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Book challenges continue at Phillips Public Library where organizers push to cut funding

Erin Gottsacker

At Phillips Public Library, several children’s books are under challenge.

Some community members are concerned that the content is sexually explicit and want library staff “held accountable”.

This isn’t the first time that books have been challenged at the Phillips Public Library.

For the past two years, the library has been embroiled in a culture war stemming from national conversations on race and sexual identity.

WXPR first reported on book challenges at Phillips Public Library in September, 2022.

A group of community members have consistently organized to challenge books in the children’s department.

The latest book to receive challenges isGender Queer by Maia Kobabe.

The 2019 graphic memoir, which follows the author’s experiences coming out to friends and family as a teenager, is the American Library Association’s most challenged book of 2022.

In public comments at their March meeting, Joe Fox addressed the library’s board.

“The community and parents, in particular, do not feel comfortable bringing their children to this library as long as Jake and Becky continue to push and provide sexually explicit and pornographic material to our children,” he said.

The ‘Jake’ he’s referring to is Jake Wyrzykowski, children’s librarian, and ‘Becky’ is Rebecca Puhl, director of the library.

This is Eric Kann in the public comments.

“I want the board to stand firmly against the director’s dangerous assault and [the] negative direction she continues to champion regarding our children and our grandchildren. I'm not saying I'm banning the book. I just don't want it in my library.” he said.

This is Lynn Morris in the public comments of the meeting.

“I do speak out against the immoral and pornographic books Ms. Puhl believes belong on our public library shelves. I have every right to disagree and to express my heartfelt and Christian concerns over disgusting and sexually explicit children's books,” she said.

However, not all community members agree.

This is Shirley Smith.

“The tactic they have settled on is trying to bully the librarians into doing their censoring for them by making them fear for their job security. Gender Queer is sexually explicit, but it does not fit the definition of ‘porn’ as sexual situations with no other redeeming features,” she said.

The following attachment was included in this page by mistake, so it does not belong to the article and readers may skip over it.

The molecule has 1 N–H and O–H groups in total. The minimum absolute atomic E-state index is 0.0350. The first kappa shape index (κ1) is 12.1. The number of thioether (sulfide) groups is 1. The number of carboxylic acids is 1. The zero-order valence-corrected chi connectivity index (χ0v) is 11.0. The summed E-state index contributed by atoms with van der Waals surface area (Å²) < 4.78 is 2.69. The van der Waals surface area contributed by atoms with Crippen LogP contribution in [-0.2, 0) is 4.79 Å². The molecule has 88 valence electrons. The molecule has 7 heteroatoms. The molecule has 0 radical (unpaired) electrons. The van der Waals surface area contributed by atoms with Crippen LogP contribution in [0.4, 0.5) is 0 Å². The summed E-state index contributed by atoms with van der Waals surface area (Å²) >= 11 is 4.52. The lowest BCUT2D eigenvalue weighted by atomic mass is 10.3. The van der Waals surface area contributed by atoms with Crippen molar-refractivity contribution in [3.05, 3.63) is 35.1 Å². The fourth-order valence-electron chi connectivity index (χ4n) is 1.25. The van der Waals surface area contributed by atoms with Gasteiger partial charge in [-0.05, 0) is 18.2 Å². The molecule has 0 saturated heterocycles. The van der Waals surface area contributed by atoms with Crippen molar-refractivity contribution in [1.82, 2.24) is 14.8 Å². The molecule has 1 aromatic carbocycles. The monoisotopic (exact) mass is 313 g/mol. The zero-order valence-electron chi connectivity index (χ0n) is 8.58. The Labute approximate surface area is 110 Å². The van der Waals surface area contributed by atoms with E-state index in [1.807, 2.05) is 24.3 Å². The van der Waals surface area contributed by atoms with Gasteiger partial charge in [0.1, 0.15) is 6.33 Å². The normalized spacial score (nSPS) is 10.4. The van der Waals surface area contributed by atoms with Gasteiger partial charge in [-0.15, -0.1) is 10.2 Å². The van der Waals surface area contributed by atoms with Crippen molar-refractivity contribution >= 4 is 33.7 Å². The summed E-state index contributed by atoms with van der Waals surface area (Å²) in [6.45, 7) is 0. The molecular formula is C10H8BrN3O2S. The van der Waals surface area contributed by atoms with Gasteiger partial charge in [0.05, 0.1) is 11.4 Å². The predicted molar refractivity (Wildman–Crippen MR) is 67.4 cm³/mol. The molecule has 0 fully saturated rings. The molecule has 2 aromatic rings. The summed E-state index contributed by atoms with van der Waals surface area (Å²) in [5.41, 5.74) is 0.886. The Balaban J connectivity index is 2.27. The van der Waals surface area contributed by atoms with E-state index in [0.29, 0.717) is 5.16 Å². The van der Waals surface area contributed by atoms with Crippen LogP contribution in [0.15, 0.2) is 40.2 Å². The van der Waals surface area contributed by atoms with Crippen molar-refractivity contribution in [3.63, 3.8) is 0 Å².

“LGBTQ teens should have books available to them to help them deal with sexual identity issues. This attempt to bully the librarians is also an attempt to bully every Phillips public library patron across every age.

Organizers have called for cuts to the library’s funding, which director Rebecca Puhl says can’t happen.

Her circulation is down, which impacts library funding.

“These are people who say they care about the library and say they want the library to exist in 30 years. I don’t know,” she said.

At the end of the day, Puhl asserts that nothing in the Phillips Library is pornographic.

“As a public library, I don't collect pornography. We know that a book bought through our regular publishing channels, that is a best seller, that is winning national book awards, is not pornographic or obscene,” she said.

Now, the ACLU of Wisconsin, a prominent legal defense and civil rights organization, is getting involved.

Last month, they requested records from the library of all the books challenged and decisions made thus far.

WXPR reached out to representatives at the organization but have not heard back.

Hannah Davis-Reid is a WXPR Reporter.
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